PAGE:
am 27. November 1999
Sugrue's work builds on that of other urban scholars, notably Arnold Hirsch and Raymond Mohl. Sugrue challenges the conventional wisdom that urban decay is the product of the social programs and racial problems of the 1960s. He looks beneath the surface prosperity and social consensus associated with the 1950s and finds the rise of hidden racial violence, a new ghetto (sim. to what Hirsch and Mohl term the "second ghetto"), discrimination, and deindustrialization. Sugrue seeks to rectify the lacking historical perspective that has hindered "underclass" studies. His work suggests that the intersection of race, economics, and politics in the 1940s-1960s paved the way for a social and economic disaster in modern cities. Sugrue argues that in the wake of Detroit's World War II boom, the city fell on hard times. As a result, a shrinking pie (so to speak) became highly contested by blacks and whites, particularly in the workplace and in marginal neighborhoods. Sugrue examines the racism associated with federal and local collusion to keep blacks confined in low-rent districts. Further, urban slum clearance and freeway construction worked to the detriment of the black community. Sugrue also shows how industries and businesses deserted the city in a mass exodus as whites went to the suburbs. The result? A spatial mismatch between jobs and the jobless. In the interest of space, I neglect numerous important aspects of Sugrue's seminal work. THE ORIGINS OF THE URBAN CRISIS should be mandatory reading for anyone who is too quick to blame "liberalism" and the Great Society for our urban ills. Essentially, Sugrue confirms for Detroit what Arnold Hirsch found true of Chicago in the 1940s and 1950s -- that the conservative backlash does not spring completely from a sense of a failed Great Society.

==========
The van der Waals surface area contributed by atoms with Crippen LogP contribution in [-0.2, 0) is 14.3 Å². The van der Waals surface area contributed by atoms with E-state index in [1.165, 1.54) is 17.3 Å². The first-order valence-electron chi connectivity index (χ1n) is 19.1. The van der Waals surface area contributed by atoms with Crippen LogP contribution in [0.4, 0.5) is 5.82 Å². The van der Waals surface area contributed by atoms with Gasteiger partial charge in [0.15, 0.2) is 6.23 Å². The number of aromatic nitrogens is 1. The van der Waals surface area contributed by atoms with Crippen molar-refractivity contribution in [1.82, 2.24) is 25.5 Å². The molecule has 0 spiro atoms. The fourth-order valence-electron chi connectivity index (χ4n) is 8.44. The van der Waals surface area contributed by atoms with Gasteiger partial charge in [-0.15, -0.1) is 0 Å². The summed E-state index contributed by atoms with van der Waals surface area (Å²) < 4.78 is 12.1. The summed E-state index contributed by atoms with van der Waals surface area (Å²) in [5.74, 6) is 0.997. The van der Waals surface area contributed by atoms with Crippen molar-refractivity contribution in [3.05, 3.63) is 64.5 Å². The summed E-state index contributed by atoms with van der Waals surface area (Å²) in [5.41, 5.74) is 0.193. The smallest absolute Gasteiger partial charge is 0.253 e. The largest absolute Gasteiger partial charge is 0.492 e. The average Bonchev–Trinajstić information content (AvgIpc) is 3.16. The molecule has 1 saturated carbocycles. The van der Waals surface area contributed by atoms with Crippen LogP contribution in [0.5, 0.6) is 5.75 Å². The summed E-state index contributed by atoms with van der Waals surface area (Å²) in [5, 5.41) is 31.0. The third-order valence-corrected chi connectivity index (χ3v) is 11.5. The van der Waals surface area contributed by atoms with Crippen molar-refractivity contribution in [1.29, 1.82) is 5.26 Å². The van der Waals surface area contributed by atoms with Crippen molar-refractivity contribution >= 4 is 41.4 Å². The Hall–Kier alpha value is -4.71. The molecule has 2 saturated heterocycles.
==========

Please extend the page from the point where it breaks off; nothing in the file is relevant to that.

am 7. Dezember 1998
Sugrue's thoroughly researched and documented history of racial segregation in Detroit is an essential tool for anyone working on behalf of America's cities. Detailed GIS maps show the razor sharp lines that have divided the city decade after decade in what is still the most racially segregated metropolitan statistical area of over 1 million people in the United States and the only one to get worse over the past 20 years. Sugrue does a good job of examining how racism distorts free market economics. As a result, free market approaches, critical to urban recapitalization, have received a much more cautious acceptance in Detroit than in many other cities that are coming back, such as Cleveland, Baltimore and Portland. David Dworkin Director Fannie Mae Detroit Partnership Office